Bike Infrastructure Design Verification

Questions We Need Answers To

  1. When you create a design for your infrastructure, how do you know whether it will actually work BEFORE going to the expense?
  2. When your infrastructure has been installed, how do you test whether it is actually effective in increasing the safety of drivers, pedestrians and cyclists?

In videos like the one below, the lane positioning and the overall design seem chaotic. Perhaps worse than some I have seen here stateside. So when your local DOT goes to build new infrastructure is there a book they use for the purpose?

We know that there are key government documents that purport to show the best ways of creating infrastructure. But every situation is a bit different, right? So after having built a key piece of infrastructure you would always want to be able to determine if you were successful. Are there some strategies for telling whether the design is actually working.

I Am A Software Engineer

When you write a piece of code you know before hand that there are nice subroutines or objects that a can be used to help craft the application you want to build. But unfortunately there really are no simple ways of telling you how to assemble the various elements into a working whole.

But you do have some rather basic tests that you can run to tell you if the ‘finished product‘ actually works. You can measure things like speed, accuracy and user satisfaction with the finished product.

Where are the equivalents of these simple sorts of ‘tools‘ in the infrastructure design world? Noting the kinds and placements of some of the bike lanes in the videos I see, apparently there are widely divergent ideas about what will or should work.

But let’s say that I am a novice municipality wanting to avoid paying money to install a network of bike lanes in my town. The kinds of questions I would want to know the answers to BEFORE I started building out my infrastructure would be:

  1. Which current streets are best adapted to this new paradigm?
  2. How wide should my lanes be and where should they be placed?
  3. Will my users need training on how to use this new infrastructure? If so how do I distribute the most effective information?
  4. What sorts of tests does one perform BEFORE installing new infrastructure? Do I need to know where new stop lights and stop signs are best placed.
  5. When traffic is merging are there rules about where bike lanes should be and even whether they should be used at all in that particular situation.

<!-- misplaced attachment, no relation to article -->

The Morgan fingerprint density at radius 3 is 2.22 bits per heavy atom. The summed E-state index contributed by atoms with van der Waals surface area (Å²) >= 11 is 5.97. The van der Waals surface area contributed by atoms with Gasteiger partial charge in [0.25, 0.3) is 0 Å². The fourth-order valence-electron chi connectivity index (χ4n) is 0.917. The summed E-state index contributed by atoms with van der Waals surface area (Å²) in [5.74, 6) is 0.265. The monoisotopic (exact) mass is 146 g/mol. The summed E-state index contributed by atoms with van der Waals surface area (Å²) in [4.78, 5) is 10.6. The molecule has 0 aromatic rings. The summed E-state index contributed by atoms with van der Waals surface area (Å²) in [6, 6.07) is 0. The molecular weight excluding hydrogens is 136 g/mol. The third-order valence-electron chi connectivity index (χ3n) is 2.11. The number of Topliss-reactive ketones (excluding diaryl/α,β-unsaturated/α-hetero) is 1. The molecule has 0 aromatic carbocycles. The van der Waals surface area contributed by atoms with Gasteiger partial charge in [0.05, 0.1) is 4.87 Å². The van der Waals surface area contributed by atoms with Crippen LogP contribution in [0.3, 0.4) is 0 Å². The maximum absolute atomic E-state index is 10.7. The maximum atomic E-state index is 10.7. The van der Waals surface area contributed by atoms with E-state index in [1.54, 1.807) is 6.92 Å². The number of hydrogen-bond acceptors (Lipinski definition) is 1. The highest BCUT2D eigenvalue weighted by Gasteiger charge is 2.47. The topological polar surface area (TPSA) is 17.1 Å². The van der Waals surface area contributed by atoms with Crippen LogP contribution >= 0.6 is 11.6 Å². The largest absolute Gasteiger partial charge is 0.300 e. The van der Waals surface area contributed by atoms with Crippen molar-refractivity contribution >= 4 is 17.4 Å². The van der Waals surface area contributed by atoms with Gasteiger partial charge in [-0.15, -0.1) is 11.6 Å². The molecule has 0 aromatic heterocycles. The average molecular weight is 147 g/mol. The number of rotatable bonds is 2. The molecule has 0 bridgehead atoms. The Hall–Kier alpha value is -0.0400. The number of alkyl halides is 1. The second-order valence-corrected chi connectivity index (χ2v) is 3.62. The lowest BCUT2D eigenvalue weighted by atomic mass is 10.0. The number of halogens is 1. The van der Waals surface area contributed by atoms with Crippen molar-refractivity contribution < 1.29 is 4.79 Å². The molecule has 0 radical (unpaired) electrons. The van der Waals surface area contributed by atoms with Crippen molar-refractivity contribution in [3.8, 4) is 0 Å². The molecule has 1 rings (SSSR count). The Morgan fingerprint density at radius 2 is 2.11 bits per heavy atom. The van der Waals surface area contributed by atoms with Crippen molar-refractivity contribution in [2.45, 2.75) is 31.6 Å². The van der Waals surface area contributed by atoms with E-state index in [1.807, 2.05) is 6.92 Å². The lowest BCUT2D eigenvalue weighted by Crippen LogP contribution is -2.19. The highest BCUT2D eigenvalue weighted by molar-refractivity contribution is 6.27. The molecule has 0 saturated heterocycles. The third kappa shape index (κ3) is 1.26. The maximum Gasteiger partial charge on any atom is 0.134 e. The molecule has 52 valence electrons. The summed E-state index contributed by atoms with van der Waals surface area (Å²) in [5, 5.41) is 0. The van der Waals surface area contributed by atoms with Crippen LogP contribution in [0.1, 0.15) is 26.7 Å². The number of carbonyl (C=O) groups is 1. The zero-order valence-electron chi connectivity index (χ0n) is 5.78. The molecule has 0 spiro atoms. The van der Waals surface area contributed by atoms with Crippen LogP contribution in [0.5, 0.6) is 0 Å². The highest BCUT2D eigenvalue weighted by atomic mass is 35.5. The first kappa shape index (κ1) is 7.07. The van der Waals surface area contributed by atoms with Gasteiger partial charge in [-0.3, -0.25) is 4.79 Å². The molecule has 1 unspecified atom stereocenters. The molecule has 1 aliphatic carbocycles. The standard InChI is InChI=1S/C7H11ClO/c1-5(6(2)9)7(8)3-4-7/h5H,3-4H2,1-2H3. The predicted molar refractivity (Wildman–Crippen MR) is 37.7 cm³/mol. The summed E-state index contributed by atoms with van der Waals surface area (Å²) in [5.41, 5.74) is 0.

Why Do I Keep Seeing The Same Mistakes?

Every time I see a bike lane placed alongside car doors I know that someone did not anticipate the problems they were creating. In fact when I see two foot wide bike lanes that are against the curb and are separating boarding buses from their passenger waiting shelters I am shocked. Why would anyone place a bike lane there?

So I am immediately questioning the efficacy of whatever design tools or methodologies are being used to create the infrastructure design being used. There really should be some way to rid ourselves of the sillier mistakes in design that everyone keeps repeating, but I see no evidence of this.

So what am I missing? Are we really just ‘feeling our way‘? If so God help us!

Even Our Street Furniture Is Difficult To Use Properly

The problem of ‘getting it right‘ extends to the mundane aspects of infrastructure design. For instance how does one convey to the general public the proper way to lock up a bicycle to a specific type of bike rack?

Recently the ‘Wave‘ version of the bike rack on a street in Chicago was being used to lock up multiple bikes. The users had locked their bikes to it using the same paradigm as they might have employed with an ‘inverted-U‘ rack. But using that way of locking a bike (involving two U-locks) in incorrect on a ‘Wave-style‘ bike rack.

Since there are no illustrative signs adorning the rack or the ground around it, how does a person ‘know‘ the best way to lock up? This seems like a simple thing to be able to convey to people, but like so very much in the Brave New World of bicycle infrastructure design much seems to be haphazard.

One of the beauties of the Divvy bike station rack is that it is self-certifying. If the bike is not docked properly you do not get a ‘AOK‘ response from the circuitry that controls the station. How could we design bike manual bike racks so that mere mortals could use them most effectively?